The Super Bowl commercials have long been a celebrated tradition, as celebrated and anticipated even by as many as the game itself. With such a highly anticipated, massive social ceremony like the Super Bowl raking in fountains of attention and revenue for brands for so long now, it’s no wonder that social media has already become so engrained in that ceremony- as much so now as the commercials themselves.
The Super Bowl, in many ways, is the quintessential example of how the evolution of television to digital is not only ongoing but in many ways, has become symbiotic. That is, to think of it as an evolution from television to digital or cable to the internet or as a competition between these mediums is not necessarily accurate. Nor is it even necessarily a matter of competition between social media platforms on the internet. As director of digital engagement at agency Grupo Gallegos describes in this Adweek article “It’s not a matter of Snapchat versus Facebook or YouTube versus Twitter as much as it is about Snapchat and Facebook and YouTube and Twitter being the primary places where people are sharing, engaging and communally experiencing the events unfolding in front of them on their other screen—the TV.”
While people are watching the Super Bowl and the commercials, they will be talking about it on their mobile devices with friends and family through social media. Marketers have long realized this and have been working to use this to drive engagement. The drive for big brands to take away as much value as they can from the Super Bowl has developed a competition among them. A competition of creativity.
One of the most memorable examples of Super Bowl ads from the past that have pushed the creative bar higher for televised marketing is the 1984 Apple commercial. The concept of the 1984 commercial was more like the basis of a short film than a product ad, the product itself not even being featured or physically present. In many ways, this is like the event of the Super Bowl ads themselves; creating their own event and narrative generated by the Super Bowl.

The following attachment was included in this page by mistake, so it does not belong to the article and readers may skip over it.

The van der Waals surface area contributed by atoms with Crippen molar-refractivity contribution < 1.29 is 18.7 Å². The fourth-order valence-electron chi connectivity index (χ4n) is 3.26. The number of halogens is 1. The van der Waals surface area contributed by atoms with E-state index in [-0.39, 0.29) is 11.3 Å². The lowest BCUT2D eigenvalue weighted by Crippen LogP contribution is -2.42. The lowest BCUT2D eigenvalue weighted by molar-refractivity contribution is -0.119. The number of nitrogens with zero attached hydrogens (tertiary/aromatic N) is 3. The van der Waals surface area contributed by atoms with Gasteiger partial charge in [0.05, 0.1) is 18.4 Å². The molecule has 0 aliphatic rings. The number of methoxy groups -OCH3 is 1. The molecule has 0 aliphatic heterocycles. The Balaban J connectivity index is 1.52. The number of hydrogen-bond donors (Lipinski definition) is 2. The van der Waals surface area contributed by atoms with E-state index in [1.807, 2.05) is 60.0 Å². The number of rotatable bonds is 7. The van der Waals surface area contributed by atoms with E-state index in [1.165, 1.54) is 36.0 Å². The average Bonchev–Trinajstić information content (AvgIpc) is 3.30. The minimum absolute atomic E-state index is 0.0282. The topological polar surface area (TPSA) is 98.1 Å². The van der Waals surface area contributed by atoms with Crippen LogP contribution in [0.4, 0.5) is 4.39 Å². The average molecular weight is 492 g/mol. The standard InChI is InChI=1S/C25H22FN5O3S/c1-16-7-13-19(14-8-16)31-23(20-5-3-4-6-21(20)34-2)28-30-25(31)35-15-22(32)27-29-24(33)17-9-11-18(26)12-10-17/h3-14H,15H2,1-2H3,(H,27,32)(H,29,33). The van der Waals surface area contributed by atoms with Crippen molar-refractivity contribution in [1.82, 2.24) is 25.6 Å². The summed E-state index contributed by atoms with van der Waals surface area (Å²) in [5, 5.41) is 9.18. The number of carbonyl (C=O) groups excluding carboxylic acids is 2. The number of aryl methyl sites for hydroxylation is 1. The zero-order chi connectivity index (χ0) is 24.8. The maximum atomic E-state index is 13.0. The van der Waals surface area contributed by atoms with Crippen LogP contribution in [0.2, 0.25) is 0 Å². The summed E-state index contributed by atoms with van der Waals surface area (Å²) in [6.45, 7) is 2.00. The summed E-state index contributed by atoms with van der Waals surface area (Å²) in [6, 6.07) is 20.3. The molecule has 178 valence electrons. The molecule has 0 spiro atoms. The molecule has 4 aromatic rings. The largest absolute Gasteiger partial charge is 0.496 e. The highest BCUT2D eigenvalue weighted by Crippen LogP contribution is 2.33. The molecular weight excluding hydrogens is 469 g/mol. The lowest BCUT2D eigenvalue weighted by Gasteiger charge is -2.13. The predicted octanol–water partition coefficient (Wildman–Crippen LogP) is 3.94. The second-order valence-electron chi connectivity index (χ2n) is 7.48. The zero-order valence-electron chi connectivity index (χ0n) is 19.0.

In a previous blog, it was discussed how entertainment and narrative continues to grow more popular in modern advertising, the digital landscape only further fostering this trend. Like releasing teasers and trailers months in advance of the release of major blockbusters, Super Bowl ads are not surprisingly adopting a similar tactic in recent years. It has now become standard practice for brands to release teasers of commercials ahead of time to increase engagement.
Like the event of the Super Bowl led to the event of the Super Bowl ad, now the marketing for the marketing is developing in a similar fashion. Each brand trying to outdo the other, upping the ante of creativity to try to grab as much of the Super Bowl spotlight as they possibly can. Social media is more cognizant of the opportunities available for digital marketing than it has been in the years past. Therefore, everything involving advertising the Super Bowl on social media has become monetized. It would seem this is just part of the overall push for social media platforms like Facebook to force digital marketers to invest money in advertising on their platforms, causing organic reach to steadily fall.
The need to push the bar leads marketers to new challenges like the live commercial, which Snickers will attempt this year featuring Star Wars actor Adam Driver. Even a live 90-second documentary by “Deepwater Horizon” director Peter Berg will air in the first slot following the end of the game. In a way, they are acting like the audience they are marketing to in the way that they view and discuss and interact with the event from multiple different perspectives, social media platforms and devices.